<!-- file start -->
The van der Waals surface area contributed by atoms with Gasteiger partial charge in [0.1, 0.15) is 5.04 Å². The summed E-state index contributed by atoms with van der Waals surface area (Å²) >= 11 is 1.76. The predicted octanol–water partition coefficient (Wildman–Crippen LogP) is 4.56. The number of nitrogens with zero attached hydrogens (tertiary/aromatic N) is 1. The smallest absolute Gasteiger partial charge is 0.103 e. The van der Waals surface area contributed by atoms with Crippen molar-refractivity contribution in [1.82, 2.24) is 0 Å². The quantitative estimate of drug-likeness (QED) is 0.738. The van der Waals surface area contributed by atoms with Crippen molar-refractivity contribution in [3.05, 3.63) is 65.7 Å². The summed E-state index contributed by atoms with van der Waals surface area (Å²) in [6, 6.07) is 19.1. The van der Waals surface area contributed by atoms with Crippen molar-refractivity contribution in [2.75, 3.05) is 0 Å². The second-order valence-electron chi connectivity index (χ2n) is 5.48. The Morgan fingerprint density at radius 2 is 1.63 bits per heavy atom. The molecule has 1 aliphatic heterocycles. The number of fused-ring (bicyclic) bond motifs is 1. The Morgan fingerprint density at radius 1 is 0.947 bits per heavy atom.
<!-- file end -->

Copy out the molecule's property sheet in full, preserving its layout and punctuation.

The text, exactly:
The van der Waals surface area contributed by atoms with Gasteiger partial charge in [0.1, 0.15) is 5.04 Å². The summed E-state index contributed by atoms with van der Waals surface area (Å²) >= 11 is 1.76. The predicted octanol–water partition coefficient (Wildman–Crippen LogP) is 4.56. The number of nitrogens with zero attached hydrogens (tertiary/aromatic N) is 1. The smallest absolute Gasteiger partial charge is 0.103 e. The van der Waals surface area contributed by atoms with Crippen molar-refractivity contribution in [1.82, 2.24) is 0 Å². The quantitative estimate of drug-likeness (QED) is 0.738. The van der Waals surface area contributed by atoms with Crippen molar-refractivity contribution in [3.05, 3.63) is 65.7 Å². The summed E-state index contributed by atoms with van der Waals surface area (Å²) in [6, 6.07) is 19.1. The van der Waals surface area contributed by atoms with Crippen molar-refractivity contribution in [2.75, 3.05) is 0 Å². The second-order valence-electron chi connectivity index (χ2n) is 5.48. The Morgan fingerprint density at radius 2 is 1.63 bits per heavy atom. The molecule has 1 aliphatic heterocycles. The number of fused-ring (bicyclic) bond motifs is 1. The Morgan fingerprint density at radius 1 is 0.947 bits per heavy atom.